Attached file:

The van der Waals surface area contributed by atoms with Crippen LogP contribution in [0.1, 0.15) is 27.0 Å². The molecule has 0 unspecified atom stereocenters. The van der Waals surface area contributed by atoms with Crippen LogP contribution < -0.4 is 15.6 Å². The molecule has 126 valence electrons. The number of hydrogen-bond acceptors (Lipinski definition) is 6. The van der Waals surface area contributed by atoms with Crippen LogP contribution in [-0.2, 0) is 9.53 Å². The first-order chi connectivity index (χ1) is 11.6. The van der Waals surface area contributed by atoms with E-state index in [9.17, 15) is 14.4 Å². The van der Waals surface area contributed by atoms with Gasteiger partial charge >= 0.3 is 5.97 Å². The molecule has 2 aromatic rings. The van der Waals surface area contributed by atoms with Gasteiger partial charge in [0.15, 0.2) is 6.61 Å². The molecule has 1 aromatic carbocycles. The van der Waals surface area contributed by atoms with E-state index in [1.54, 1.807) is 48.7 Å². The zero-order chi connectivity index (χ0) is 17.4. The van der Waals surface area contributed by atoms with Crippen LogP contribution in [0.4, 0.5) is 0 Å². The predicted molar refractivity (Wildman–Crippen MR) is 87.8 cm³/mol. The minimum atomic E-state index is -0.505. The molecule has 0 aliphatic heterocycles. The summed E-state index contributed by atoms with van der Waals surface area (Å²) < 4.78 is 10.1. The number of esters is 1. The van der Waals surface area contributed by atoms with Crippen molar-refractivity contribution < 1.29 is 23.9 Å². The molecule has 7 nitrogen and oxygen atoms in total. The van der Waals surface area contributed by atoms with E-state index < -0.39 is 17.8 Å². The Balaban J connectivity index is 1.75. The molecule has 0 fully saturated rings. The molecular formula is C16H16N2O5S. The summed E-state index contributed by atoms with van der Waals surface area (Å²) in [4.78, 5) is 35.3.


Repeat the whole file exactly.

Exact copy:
The van der Waals surface area contributed by atoms with Crippen LogP contribution in [0.1, 0.15) is 27.0 Å². The molecule has 0 unspecified atom stereocenters. The van der Waals surface area contributed by atoms with Crippen LogP contribution < -0.4 is 15.6 Å². The molecule has 126 valence electrons. The number of hydrogen-bond acceptors (Lipinski definition) is 6. The van der Waals surface area contributed by atoms with Crippen LogP contribution in [-0.2, 0) is 9.53 Å². The first-order chi connectivity index (χ1) is 11.6. The van der Waals surface area contributed by atoms with E-state index in [9.17, 15) is 14.4 Å². The van der Waals surface area contributed by atoms with Gasteiger partial charge >= 0.3 is 5.97 Å². The molecule has 2 aromatic rings. The van der Waals surface area contributed by atoms with Gasteiger partial charge in [0.15, 0.2) is 6.61 Å². The molecule has 1 aromatic carbocycles. The van der Waals surface area contributed by atoms with E-state index in [1.54, 1.807) is 48.7 Å². The zero-order chi connectivity index (χ0) is 17.4. The van der Waals surface area contributed by atoms with Crippen LogP contribution in [0.4, 0.5) is 0 Å². The predicted molar refractivity (Wildman–Crippen MR) is 87.8 cm³/mol. The minimum atomic E-state index is -0.505. The molecule has 0 aliphatic heterocycles. The summed E-state index contributed by atoms with van der Waals surface area (Å²) < 4.78 is 10.1. The number of esters is 1. The van der Waals surface area contributed by atoms with Crippen molar-refractivity contribution < 1.29 is 23.9 Å². The molecule has 7 nitrogen and oxygen atoms in total. The van der Waals surface area contributed by atoms with E-state index < -0.39 is 17.8 Å². The Balaban J connectivity index is 1.75. The molecule has 0 fully saturated rings. The molecular formula is C16H16N2O5S. The summed E-state index contributed by atoms with van der Waals surface area (Å²) in [4.78, 5) is 35.3.